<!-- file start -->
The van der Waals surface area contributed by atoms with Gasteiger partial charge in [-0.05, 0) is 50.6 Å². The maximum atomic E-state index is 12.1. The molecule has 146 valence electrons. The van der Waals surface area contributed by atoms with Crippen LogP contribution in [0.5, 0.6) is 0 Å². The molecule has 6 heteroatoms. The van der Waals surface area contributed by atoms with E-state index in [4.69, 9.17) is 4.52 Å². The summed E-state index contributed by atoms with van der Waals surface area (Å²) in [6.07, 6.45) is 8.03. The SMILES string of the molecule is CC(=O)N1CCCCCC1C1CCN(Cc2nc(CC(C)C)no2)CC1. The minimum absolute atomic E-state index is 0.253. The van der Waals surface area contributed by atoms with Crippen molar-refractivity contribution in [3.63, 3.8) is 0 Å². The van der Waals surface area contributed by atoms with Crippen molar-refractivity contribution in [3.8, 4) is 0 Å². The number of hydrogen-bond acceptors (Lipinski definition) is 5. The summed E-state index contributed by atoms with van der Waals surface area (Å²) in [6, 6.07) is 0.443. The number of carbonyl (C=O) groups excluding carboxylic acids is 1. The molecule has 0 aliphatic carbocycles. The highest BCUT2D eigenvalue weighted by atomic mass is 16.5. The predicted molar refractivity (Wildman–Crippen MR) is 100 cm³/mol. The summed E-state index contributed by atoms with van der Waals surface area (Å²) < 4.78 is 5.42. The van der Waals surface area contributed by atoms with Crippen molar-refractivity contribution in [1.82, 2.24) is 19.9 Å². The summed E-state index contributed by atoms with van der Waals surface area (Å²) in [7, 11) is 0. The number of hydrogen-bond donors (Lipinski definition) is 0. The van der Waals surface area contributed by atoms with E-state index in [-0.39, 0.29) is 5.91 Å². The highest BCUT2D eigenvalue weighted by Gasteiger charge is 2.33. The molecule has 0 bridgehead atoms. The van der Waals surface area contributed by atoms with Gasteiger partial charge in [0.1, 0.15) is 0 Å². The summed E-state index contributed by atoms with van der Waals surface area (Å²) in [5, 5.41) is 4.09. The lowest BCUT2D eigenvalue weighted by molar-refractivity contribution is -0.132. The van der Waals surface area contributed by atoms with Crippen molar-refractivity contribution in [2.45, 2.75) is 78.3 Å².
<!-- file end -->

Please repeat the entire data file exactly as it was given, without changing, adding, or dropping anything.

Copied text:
The van der Waals surface area contributed by atoms with Gasteiger partial charge in [-0.05, 0) is 50.6 Å². The maximum atomic E-state index is 12.1. The molecule has 146 valence electrons. The van der Waals surface area contributed by atoms with Crippen LogP contribution in [0.5, 0.6) is 0 Å². The molecule has 6 heteroatoms. The van der Waals surface area contributed by atoms with E-state index in [4.69, 9.17) is 4.52 Å². The summed E-state index contributed by atoms with van der Waals surface area (Å²) in [6.07, 6.45) is 8.03. The SMILES string of the molecule is CC(=O)N1CCCCCC1C1CCN(Cc2nc(CC(C)C)no2)CC1. The minimum absolute atomic E-state index is 0.253. The van der Waals surface area contributed by atoms with Crippen molar-refractivity contribution in [3.63, 3.8) is 0 Å². The van der Waals surface area contributed by atoms with Crippen molar-refractivity contribution in [3.8, 4) is 0 Å². The number of hydrogen-bond acceptors (Lipinski definition) is 5. The summed E-state index contributed by atoms with van der Waals surface area (Å²) in [6, 6.07) is 0.443. The number of carbonyl (C=O) groups excluding carboxylic acids is 1. The molecule has 0 aliphatic carbocycles. The highest BCUT2D eigenvalue weighted by atomic mass is 16.5. The predicted molar refractivity (Wildman–Crippen MR) is 100 cm³/mol. The summed E-state index contributed by atoms with van der Waals surface area (Å²) < 4.78 is 5.42. The van der Waals surface area contributed by atoms with Crippen molar-refractivity contribution in [1.82, 2.24) is 19.9 Å². The summed E-state index contributed by atoms with van der Waals surface area (Å²) in [7, 11) is 0. The number of hydrogen-bond donors (Lipinski definition) is 0. The van der Waals surface area contributed by atoms with E-state index in [-0.39, 0.29) is 5.91 Å². The highest BCUT2D eigenvalue weighted by Gasteiger charge is 2.33. The molecule has 0 bridgehead atoms. The van der Waals surface area contributed by atoms with Gasteiger partial charge in [0.1, 0.15) is 0 Å². The summed E-state index contributed by atoms with van der Waals surface area (Å²) in [5, 5.41) is 4.09. The lowest BCUT2D eigenvalue weighted by molar-refractivity contribution is -0.132. The van der Waals surface area contributed by atoms with Crippen molar-refractivity contribution in [2.45, 2.75) is 78.3 Å².